Issue # 4 - Summer Reading

by Randi Brenowitz

Issue # 4

Brenowitz Consulting is pleased to bring you this issue of Tools for Teams, our bi-monthly electronic newsletter.

Each issue will explore one of the central themes of today's challenging business environment. We will present our current thinking, relevant readings, book reviews, and other resources--all designed to give you practical tools to improve productivity through teamwork and collaboration

Feel free to forward this newsletter to your friends and colleagues. To subscribe, send e-mail with "subscribe" in the subject line.  To unsubscribe, email with “unsubscribe” in the subject line.

You may quote anything herein, with the following attribution: “Reprinted from Tools for Teams, © Brenowitz Consulting (”

We welcome your comments and suggestions for future topics.  Just email us at


*  *  *  *  *

Issue # 4 - Summer Reading

When I'm not busy reading books about teams and team development, you can usually find me reading a good murder mystery—the kind of stuff the Sunday Book Reviews refer to as "summer reading." Imagine my delight when I discovered The Value Effect (Berrett-Kholer, 2000)—a business book disguised as a murder mystery. Reading right at the beginning that it was the consultant who got killed during a break at an off-site meeting did temper my emotions a bit.

In the course of the investigation, author John Guaspari manages to poke fun at Human Resources, Quality, Sales, Marketing, Operations, Engineering, and Finance while also giving credence to each organization's legitimate concerns (and cynicism) about corporate change efforts. The agenda of the off-site meeting is to create the corporation's strategic initiatives (dubbed "NBT—Next Big Thing" by the participants) for the coming year. The group had already been through Total Quality, Reengineering, Empowerment, and Customer Focus. This year it was going to be Creating Value Connections (CVC), and consultant Michael Fallon was working with the executive team to figure out a way for this initiative not to be the next NBT. His view (and mine) is that the tools of all the NBT's are wonderful and could be a big help to the corporation. It's just that nobody applies them because employees haven't been given the context in which to place them, so they lack the energy to apply and sustain them. Once employees have context and energy, Fallon predicts that the corporation will see the "value effect" and will gain a huge competitive advantage.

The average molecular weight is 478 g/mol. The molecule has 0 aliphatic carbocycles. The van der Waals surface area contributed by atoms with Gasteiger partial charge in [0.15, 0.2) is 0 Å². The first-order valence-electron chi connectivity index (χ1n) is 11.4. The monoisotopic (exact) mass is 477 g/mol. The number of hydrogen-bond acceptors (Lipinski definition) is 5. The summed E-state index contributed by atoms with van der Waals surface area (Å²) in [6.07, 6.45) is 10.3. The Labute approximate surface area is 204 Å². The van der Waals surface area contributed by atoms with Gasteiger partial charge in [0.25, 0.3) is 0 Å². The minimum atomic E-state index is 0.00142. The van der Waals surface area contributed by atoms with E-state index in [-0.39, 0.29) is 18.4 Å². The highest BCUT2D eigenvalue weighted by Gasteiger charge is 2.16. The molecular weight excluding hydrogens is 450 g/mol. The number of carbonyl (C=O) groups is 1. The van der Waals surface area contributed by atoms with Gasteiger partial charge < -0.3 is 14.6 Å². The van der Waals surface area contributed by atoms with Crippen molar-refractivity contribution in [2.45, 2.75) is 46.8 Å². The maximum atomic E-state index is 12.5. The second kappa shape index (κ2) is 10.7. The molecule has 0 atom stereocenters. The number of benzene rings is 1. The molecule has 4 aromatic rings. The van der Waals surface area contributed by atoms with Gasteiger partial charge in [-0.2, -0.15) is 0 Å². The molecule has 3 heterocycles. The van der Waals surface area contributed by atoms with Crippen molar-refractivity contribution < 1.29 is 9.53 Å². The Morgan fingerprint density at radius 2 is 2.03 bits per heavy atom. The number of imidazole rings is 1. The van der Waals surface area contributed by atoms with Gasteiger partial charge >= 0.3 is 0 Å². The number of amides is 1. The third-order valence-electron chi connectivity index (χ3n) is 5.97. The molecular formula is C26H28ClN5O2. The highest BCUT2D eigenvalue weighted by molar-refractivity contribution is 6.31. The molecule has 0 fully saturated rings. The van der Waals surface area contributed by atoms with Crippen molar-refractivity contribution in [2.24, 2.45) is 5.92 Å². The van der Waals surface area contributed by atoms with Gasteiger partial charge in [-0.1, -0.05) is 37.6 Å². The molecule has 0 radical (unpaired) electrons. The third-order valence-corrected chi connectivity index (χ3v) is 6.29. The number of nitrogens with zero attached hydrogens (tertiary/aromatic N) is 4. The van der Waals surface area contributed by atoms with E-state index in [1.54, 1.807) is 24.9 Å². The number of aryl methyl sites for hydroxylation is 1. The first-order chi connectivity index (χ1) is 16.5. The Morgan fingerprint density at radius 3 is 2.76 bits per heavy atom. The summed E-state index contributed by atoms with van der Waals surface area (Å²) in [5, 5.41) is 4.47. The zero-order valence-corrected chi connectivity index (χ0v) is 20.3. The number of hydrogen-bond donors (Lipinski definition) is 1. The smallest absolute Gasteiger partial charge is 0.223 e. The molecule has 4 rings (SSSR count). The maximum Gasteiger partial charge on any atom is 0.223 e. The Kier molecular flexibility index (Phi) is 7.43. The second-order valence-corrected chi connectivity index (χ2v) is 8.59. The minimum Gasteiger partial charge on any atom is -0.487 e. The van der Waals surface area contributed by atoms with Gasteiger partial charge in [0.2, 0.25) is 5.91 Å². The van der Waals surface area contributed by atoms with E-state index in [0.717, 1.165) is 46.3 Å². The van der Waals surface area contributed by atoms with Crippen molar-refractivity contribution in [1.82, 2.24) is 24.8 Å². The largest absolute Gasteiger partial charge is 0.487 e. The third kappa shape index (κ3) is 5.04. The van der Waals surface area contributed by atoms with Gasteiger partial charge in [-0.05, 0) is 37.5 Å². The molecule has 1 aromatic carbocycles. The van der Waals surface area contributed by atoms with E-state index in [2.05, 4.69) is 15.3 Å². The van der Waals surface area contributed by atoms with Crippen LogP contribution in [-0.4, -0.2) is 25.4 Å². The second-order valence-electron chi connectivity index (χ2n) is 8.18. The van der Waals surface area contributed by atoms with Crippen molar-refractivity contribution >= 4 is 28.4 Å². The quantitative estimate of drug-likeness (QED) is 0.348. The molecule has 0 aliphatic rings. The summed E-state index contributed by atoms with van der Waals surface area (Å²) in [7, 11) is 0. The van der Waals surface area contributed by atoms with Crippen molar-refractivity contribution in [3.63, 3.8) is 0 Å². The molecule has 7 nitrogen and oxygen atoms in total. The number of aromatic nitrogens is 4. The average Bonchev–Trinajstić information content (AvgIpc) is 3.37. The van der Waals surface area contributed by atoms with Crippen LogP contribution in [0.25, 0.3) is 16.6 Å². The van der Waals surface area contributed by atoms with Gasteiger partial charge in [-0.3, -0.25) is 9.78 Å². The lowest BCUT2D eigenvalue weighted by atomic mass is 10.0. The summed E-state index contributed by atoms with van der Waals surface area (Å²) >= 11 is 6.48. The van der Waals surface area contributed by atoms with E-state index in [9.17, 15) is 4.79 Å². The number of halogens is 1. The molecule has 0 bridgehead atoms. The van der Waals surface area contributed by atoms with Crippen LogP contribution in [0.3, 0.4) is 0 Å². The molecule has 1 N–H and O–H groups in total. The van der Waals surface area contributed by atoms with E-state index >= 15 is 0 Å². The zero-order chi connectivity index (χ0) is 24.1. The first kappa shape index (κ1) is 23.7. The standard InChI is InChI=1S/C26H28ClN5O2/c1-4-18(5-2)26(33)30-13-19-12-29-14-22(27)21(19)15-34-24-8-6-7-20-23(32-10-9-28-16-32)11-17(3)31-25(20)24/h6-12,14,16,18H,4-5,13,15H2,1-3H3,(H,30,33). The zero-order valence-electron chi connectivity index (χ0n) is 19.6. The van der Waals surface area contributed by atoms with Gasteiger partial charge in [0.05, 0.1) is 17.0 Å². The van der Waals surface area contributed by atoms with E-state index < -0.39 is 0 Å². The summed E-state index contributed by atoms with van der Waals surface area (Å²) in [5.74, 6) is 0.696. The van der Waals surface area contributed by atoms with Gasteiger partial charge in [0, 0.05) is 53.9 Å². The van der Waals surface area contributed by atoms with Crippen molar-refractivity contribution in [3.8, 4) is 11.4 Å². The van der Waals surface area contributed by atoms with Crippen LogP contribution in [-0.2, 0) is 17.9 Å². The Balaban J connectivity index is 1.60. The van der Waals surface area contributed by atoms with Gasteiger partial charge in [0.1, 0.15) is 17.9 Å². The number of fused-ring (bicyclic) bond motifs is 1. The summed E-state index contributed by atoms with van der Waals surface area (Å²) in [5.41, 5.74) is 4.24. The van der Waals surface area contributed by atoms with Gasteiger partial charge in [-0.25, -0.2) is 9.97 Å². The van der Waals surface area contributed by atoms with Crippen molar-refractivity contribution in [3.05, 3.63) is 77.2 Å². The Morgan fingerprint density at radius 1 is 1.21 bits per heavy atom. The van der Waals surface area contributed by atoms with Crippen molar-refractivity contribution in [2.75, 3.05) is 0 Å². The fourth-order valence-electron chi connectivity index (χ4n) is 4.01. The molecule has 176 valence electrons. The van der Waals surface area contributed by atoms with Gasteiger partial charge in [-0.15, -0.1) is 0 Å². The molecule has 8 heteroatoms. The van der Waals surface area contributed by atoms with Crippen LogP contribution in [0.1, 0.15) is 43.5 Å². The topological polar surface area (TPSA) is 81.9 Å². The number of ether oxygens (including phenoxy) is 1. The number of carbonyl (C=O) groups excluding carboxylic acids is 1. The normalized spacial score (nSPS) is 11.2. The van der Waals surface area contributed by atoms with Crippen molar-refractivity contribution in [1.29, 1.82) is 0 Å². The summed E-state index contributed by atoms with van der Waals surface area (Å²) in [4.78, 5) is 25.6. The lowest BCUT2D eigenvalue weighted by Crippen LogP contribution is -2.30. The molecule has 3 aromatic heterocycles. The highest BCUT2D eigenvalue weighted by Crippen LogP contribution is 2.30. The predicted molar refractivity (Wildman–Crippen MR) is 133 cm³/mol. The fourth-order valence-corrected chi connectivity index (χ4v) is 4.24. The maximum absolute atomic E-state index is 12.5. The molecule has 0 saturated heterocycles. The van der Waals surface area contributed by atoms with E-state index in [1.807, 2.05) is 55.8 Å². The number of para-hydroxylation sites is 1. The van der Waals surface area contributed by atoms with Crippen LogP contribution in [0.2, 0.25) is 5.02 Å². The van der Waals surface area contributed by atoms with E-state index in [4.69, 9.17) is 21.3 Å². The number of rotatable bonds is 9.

Fallon proposes that the team work on making major changes to the organization in order to get all employees onboard with this new initiative. Each organization will be effected—which makes each VP a viable murder suspect. You can tell that Guaspari has been to a number of these off-sites as he has the police inspector wonder if this was "death by knickknack" after he sees the T-shirts, mugs, and letter openers imprinted with the new CVC logo. Further on in the investigation the Quality VP even refers to Fallon as a "six sigma performer." This was even more fun when I realized that Guaspari began his career as a Quality guy. The mystery is solved when everyone finally understands the true power of the Value Effect: it is nothing less than a surprisingly straightforward solution to a widespread and persistent problem. Guaspari shows that the Value Effect's full power is only unleashed when individuals realize that it is not a Next Big Thing after all. Rather, its power comes from its ability to provide a stable and enduring context to help people and their organizations better understand and deal with the customer and an ever-changing marketplace.

The foundation of the Value Effect rests on 4 basic principles.